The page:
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Liberia: Was Vice President Joseph Boakai’s statement racist?

12 September 2017 at 18:03 | 1935 views

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By Dagbayonoh Kiah Nyanfore II, Monrovia, Liberia.

To answer the above question, let me ask: Was Senator George Weah correct to refer to VP Joseph Boakai’s statement that a footballer should not be voted president racist or was it a form of racism?

Publicly,, some television viewers think that it is a form of ethnocentrism as and not racism while others view it neither or simply call it a prejudice.

Scholarly views on either classification differ. Some say that racism is specific denoting physical features, including race, hair texture, skin color or pigmentation. (Bhopal, 2003). Ethnocentrism relates to cultural identity, tribal solidarity, affiliation and behaviors. Both classifications have no or little similarity. (Blackburn, 2000; Bamshad and Olson, 2011). Marger, (2006, and 2012); sees no difference between the two while Blackburn, (Ibid) sees a difference.

The view that race is only color-based seems to be outdated. As cited also by Wilibrodus Endro, recent scholarly works by sociologists, anthropologists and other social scientists have broadened racism to include other elements not specific to race. They see the relationship between race and ethnicity; social class stratification, elitism and the notion that some people are superior by birth and others are not, and the latter lacks the pedigrees to lead. (Markus, 2008; Loury, 2003; and Oni and Winant, 1994).

Sociologist Eduards Bonilla-Silva looks at race not from skin-color but from cultural perspective, abstract liberalism and minimization of racism. He discusses and sees racism from a color-blind phenomenon, the practice of “Race without Racists”. It also discusses that affirmative action program for Blacks and minorities in America is equally racist and discriminatory. Other scholars in the United States have criticized this view.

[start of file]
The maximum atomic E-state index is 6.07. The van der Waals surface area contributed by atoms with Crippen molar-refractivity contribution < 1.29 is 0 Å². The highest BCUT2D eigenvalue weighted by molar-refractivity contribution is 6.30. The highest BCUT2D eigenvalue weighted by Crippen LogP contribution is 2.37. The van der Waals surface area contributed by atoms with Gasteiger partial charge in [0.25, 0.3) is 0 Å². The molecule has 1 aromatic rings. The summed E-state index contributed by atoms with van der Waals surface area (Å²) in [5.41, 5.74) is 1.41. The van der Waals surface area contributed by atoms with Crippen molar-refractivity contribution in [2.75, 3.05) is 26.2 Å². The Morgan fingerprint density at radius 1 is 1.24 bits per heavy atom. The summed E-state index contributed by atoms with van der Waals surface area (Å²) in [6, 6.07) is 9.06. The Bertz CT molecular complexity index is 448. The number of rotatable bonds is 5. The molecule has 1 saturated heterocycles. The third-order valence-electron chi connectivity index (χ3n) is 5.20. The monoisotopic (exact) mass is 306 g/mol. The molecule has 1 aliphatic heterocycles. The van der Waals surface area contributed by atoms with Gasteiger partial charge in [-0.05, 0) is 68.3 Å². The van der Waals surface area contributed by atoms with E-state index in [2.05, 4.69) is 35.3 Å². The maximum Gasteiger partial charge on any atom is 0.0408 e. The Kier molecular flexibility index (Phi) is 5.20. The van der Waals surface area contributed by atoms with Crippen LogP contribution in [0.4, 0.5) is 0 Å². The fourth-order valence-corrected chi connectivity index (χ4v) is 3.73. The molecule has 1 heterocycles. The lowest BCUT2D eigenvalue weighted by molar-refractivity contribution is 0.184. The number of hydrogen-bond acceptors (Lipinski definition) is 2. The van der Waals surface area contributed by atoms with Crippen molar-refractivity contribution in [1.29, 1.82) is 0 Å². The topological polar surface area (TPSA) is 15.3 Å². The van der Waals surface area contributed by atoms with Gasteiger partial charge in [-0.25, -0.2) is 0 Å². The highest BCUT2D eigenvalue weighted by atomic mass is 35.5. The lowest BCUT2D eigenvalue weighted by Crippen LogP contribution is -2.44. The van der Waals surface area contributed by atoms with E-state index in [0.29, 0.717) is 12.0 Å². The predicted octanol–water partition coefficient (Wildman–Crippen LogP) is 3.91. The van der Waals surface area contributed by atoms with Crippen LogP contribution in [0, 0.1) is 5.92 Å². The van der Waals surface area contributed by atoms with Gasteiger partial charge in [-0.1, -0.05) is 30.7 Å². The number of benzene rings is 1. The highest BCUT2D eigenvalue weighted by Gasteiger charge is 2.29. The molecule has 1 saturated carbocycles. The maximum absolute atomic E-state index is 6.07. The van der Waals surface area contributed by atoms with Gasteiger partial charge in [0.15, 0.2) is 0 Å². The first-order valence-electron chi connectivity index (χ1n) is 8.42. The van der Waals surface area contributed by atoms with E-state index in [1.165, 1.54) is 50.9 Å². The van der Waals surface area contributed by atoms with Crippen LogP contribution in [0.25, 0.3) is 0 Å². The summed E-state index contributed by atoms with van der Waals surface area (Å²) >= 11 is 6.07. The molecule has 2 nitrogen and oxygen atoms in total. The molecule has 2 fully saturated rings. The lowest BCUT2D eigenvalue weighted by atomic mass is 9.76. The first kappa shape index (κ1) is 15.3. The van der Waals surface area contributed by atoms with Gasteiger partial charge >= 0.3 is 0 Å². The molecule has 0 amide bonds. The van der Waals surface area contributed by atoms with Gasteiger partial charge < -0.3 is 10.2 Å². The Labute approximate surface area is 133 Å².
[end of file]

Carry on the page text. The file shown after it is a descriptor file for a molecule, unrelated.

In Lentin’s 2011, “Racism and Ethnic Discrimination”, Lentin writes:
“Racism becomes a catch-all phase that can be used to describe almost any situation. It is used to refer any situation of discrimination or unfairness”.
Lentin argues that despites human advances in many areas and fields, racism is alive and well and operates in many forms.

In the US, when one speaks of the dexterity of football and basketball players, he/she is talking about Blacks. They are in the majority in these sports and play them well. At the same time, a Chinese player who is discriminated against may cry foul of ethnic discrimination. While the Black player may claim racial discrimination, both players may view that they have been unfairly treated. That treatment, according to scholars, is discriminatory and that practice is racism.

Accordingly, Vice President Boakai singled out footballer from consideration or from been voted president. Here though he did not call Weah by name, Weah is the known former footballer in the presidential race, and therefore the VP was referring to Weah.

The VP was been discriminatory just as if he were discriminating against a physically challenged Liberian or a musician from consideration for leadership or important position.

Scholarly experts say that such discrimination is racism. Moreover, this discrimination is based on a perception that a footballer does not have the ability or intelligence to become president or is not a presidential material. Many Liberians, including some of the other presidential candidates, share this notion. Moreover, Whites too in the US had maintained that Black athletes did not have the mental ability to become politicians or president.

In short, accordingly, Weah was correct to say that the vice president’s statement was racial, a racist expression from a racial perception meant to discriminate; to deny a fellow Liberian citizen the constitutional right to want to become president, simply because that citizen was an athlete. The VP was not talking to Weah, but to the electorate to share and consider his racially oriented perception.
In an earlier article, “Native Sons: Ethnicity in Liberian Electoral Politics”, I attempted to show the role of ethnic politics. Although I did not discuss race, I stated that politicians, particularly in the past, used ethnicity to achieve political objectives, while at the same time, criticized and denounced ethnicity publicly.

Photo: Vice President Jospeh Boakai of Liberia.

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